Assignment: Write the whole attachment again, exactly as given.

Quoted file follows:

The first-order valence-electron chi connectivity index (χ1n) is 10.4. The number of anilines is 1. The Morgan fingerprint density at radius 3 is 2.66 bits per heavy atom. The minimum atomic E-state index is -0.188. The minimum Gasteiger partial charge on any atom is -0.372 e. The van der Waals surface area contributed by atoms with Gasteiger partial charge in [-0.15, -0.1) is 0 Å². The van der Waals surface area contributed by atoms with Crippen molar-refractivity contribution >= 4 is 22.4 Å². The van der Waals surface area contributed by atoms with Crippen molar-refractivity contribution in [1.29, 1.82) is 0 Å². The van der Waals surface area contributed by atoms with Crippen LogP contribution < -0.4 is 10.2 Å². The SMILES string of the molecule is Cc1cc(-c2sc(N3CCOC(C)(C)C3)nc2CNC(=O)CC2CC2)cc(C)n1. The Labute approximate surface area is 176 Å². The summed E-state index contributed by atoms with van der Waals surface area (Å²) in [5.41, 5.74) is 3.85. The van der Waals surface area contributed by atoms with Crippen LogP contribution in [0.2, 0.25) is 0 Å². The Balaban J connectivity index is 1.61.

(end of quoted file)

The first-order valence-electron chi connectivity index (χ1n) is 10.4. The number of anilines is 1. The Morgan fingerprint density at radius 3 is 2.66 bits per heavy atom. The minimum atomic E-state index is -0.188. The minimum Gasteiger partial charge on any atom is -0.372 e. The van der Waals surface area contributed by atoms with Gasteiger partial charge in [-0.15, -0.1) is 0 Å². The van der Waals surface area contributed by atoms with Crippen molar-refractivity contribution >= 4 is 22.4 Å². The van der Waals surface area contributed by atoms with Crippen molar-refractivity contribution in [1.29, 1.82) is 0 Å². The van der Waals surface area contributed by atoms with Crippen LogP contribution < -0.4 is 10.2 Å². The SMILES string of the molecule is Cc1cc(-c2sc(N3CCOC(C)(C)C3)nc2CNC(=O)CC2CC2)cc(C)n1. The Labute approximate surface area is 176 Å². The summed E-state index contributed by atoms with van der Waals surface area (Å²) in [5.41, 5.74) is 3.85. The van der Waals surface area contributed by atoms with Crippen LogP contribution in [0.2, 0.25) is 0 Å². The Balaban J connectivity index is 1.61.